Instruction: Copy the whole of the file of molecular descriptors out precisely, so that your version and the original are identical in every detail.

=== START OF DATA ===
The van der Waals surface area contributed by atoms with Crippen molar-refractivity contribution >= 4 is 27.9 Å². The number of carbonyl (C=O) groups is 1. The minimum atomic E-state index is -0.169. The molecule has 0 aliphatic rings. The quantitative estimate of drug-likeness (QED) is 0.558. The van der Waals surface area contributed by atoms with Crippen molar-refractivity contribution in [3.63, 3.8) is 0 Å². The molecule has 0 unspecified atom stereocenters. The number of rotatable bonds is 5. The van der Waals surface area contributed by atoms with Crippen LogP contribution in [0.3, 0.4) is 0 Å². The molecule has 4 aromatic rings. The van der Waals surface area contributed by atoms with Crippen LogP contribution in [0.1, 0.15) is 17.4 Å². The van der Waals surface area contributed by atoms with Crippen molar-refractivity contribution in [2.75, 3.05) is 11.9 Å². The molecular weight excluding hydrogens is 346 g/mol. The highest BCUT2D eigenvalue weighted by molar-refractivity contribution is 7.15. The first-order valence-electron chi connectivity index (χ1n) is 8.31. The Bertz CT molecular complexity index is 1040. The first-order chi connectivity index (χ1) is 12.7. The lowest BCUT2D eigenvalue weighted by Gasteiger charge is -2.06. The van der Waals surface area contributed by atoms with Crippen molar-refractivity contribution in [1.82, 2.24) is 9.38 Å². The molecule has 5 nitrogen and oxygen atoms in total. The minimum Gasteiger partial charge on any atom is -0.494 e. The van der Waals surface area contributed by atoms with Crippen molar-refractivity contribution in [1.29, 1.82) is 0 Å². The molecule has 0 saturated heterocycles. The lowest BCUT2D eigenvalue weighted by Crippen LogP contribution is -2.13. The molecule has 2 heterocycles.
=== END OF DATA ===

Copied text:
The van der Waals surface area contributed by atoms with Crippen molar-refractivity contribution >= 4 is 27.9 Å². The number of carbonyl (C=O) groups is 1. The minimum atomic E-state index is -0.169. The molecule has 0 aliphatic rings. The quantitative estimate of drug-likeness (QED) is 0.558. The van der Waals surface area contributed by atoms with Crippen molar-refractivity contribution in [3.63, 3.8) is 0 Å². The molecule has 0 unspecified atom stereocenters. The number of rotatable bonds is 5. The van der Waals surface area contributed by atoms with Crippen LogP contribution in [0.3, 0.4) is 0 Å². The molecule has 4 aromatic rings. The van der Waals surface area contributed by atoms with Crippen LogP contribution in [0.1, 0.15) is 17.4 Å². The van der Waals surface area contributed by atoms with Crippen molar-refractivity contribution in [2.75, 3.05) is 11.9 Å². The molecular weight excluding hydrogens is 346 g/mol. The highest BCUT2D eigenvalue weighted by molar-refractivity contribution is 7.15. The first-order valence-electron chi connectivity index (χ1n) is 8.31. The Bertz CT molecular complexity index is 1040. The first-order chi connectivity index (χ1) is 12.7. The lowest BCUT2D eigenvalue weighted by Gasteiger charge is -2.06. The van der Waals surface area contributed by atoms with Crippen molar-refractivity contribution in [1.82, 2.24) is 9.38 Å². The molecule has 5 nitrogen and oxygen atoms in total. The minimum Gasteiger partial charge on any atom is -0.494 e. The van der Waals surface area contributed by atoms with Crippen molar-refractivity contribution in [1.29, 1.82) is 0 Å². The molecule has 0 saturated heterocycles. The lowest BCUT2D eigenvalue weighted by Crippen LogP contribution is -2.13. The molecule has 2 heterocycles.